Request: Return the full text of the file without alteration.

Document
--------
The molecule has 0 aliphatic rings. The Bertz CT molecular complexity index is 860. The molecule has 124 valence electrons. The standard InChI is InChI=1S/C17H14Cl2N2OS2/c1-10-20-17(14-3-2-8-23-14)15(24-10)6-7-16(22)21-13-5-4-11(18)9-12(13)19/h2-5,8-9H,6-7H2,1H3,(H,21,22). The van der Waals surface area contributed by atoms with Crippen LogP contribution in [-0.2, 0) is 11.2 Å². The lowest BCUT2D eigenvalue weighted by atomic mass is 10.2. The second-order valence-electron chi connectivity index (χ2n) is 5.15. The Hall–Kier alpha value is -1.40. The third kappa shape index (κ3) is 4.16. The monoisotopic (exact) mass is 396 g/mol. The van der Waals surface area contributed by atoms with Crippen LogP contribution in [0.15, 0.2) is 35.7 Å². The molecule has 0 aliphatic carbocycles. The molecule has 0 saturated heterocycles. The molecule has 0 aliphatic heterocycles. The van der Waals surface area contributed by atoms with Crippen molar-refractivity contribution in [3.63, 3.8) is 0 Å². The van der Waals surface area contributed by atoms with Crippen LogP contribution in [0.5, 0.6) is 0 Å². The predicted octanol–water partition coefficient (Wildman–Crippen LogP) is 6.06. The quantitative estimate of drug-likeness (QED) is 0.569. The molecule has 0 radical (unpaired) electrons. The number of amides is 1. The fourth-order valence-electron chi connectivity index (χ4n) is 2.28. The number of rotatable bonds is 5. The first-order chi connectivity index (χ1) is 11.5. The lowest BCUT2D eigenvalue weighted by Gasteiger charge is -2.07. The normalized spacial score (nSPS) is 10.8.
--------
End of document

The molecule has 0 aliphatic rings. The Bertz CT molecular complexity index is 860. The molecule has 124 valence electrons. The standard InChI is InChI=1S/C17H14Cl2N2OS2/c1-10-20-17(14-3-2-8-23-14)15(24-10)6-7-16(22)21-13-5-4-11(18)9-12(13)19/h2-5,8-9H,6-7H2,1H3,(H,21,22). The van der Waals surface area contributed by atoms with Crippen LogP contribution in [-0.2, 0) is 11.2 Å². The lowest BCUT2D eigenvalue weighted by atomic mass is 10.2. The second-order valence-electron chi connectivity index (χ2n) is 5.15. The Hall–Kier alpha value is -1.40. The third kappa shape index (κ3) is 4.16. The monoisotopic (exact) mass is 396 g/mol. The van der Waals surface area contributed by atoms with Crippen LogP contribution in [0.15, 0.2) is 35.7 Å². The molecule has 0 aliphatic carbocycles. The molecule has 0 saturated heterocycles. The molecule has 0 aliphatic heterocycles. The van der Waals surface area contributed by atoms with Crippen molar-refractivity contribution in [3.63, 3.8) is 0 Å². The van der Waals surface area contributed by atoms with Crippen LogP contribution in [0.5, 0.6) is 0 Å². The predicted octanol–water partition coefficient (Wildman–Crippen LogP) is 6.06. The quantitative estimate of drug-likeness (QED) is 0.569. The molecule has 0 radical (unpaired) electrons. The number of amides is 1. The fourth-order valence-electron chi connectivity index (χ4n) is 2.28. The number of rotatable bonds is 5. The first-order chi connectivity index (χ1) is 11.5. The lowest BCUT2D eigenvalue weighted by Gasteiger charge is -2.07. The normalized spacial score (nSPS) is 10.8.